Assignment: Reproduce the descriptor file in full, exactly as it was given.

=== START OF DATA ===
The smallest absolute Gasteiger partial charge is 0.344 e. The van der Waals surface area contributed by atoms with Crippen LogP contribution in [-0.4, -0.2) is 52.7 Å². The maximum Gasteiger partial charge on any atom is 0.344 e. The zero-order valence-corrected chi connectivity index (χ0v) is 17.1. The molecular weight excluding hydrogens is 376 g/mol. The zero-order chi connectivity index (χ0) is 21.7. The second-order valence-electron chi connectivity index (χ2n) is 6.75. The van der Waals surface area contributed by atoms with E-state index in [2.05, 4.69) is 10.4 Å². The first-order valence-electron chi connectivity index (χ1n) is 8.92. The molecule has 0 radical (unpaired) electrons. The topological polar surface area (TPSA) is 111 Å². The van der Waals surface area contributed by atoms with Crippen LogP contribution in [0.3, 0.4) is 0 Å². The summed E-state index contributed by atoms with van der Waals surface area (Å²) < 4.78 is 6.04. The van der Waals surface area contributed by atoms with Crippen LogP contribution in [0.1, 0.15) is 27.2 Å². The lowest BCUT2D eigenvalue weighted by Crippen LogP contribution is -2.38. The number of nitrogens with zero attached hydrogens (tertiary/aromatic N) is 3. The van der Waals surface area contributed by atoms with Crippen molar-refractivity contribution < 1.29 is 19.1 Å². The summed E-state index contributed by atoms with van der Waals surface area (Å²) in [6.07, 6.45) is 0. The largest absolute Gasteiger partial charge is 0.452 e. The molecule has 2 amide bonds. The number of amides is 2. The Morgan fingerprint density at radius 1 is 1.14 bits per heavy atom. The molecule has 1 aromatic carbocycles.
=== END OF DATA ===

The smallest absolute Gasteiger partial charge is 0.344 e. The van der Waals surface area contributed by atoms with Crippen LogP contribution in [-0.4, -0.2) is 52.7 Å². The maximum Gasteiger partial charge on any atom is 0.344 e. The zero-order valence-corrected chi connectivity index (χ0v) is 17.1. The molecular weight excluding hydrogens is 376 g/mol. The zero-order chi connectivity index (χ0) is 21.7. The second-order valence-electron chi connectivity index (χ2n) is 6.75. The van der Waals surface area contributed by atoms with E-state index in [2.05, 4.69) is 10.4 Å². The first-order valence-electron chi connectivity index (χ1n) is 8.92. The molecule has 0 radical (unpaired) electrons. The topological polar surface area (TPSA) is 111 Å². The van der Waals surface area contributed by atoms with Crippen LogP contribution in [0.3, 0.4) is 0 Å². The summed E-state index contributed by atoms with van der Waals surface area (Å²) < 4.78 is 6.04. The van der Waals surface area contributed by atoms with Crippen LogP contribution in [0.1, 0.15) is 27.2 Å². The lowest BCUT2D eigenvalue weighted by Crippen LogP contribution is -2.38. The number of nitrogens with zero attached hydrogens (tertiary/aromatic N) is 3. The van der Waals surface area contributed by atoms with Crippen molar-refractivity contribution < 1.29 is 19.1 Å². The summed E-state index contributed by atoms with van der Waals surface area (Å²) in [6.07, 6.45) is 0. The largest absolute Gasteiger partial charge is 0.452 e. The molecule has 2 amide bonds. The number of amides is 2. The Morgan fingerprint density at radius 1 is 1.14 bits per heavy atom. The molecule has 1 aromatic carbocycles.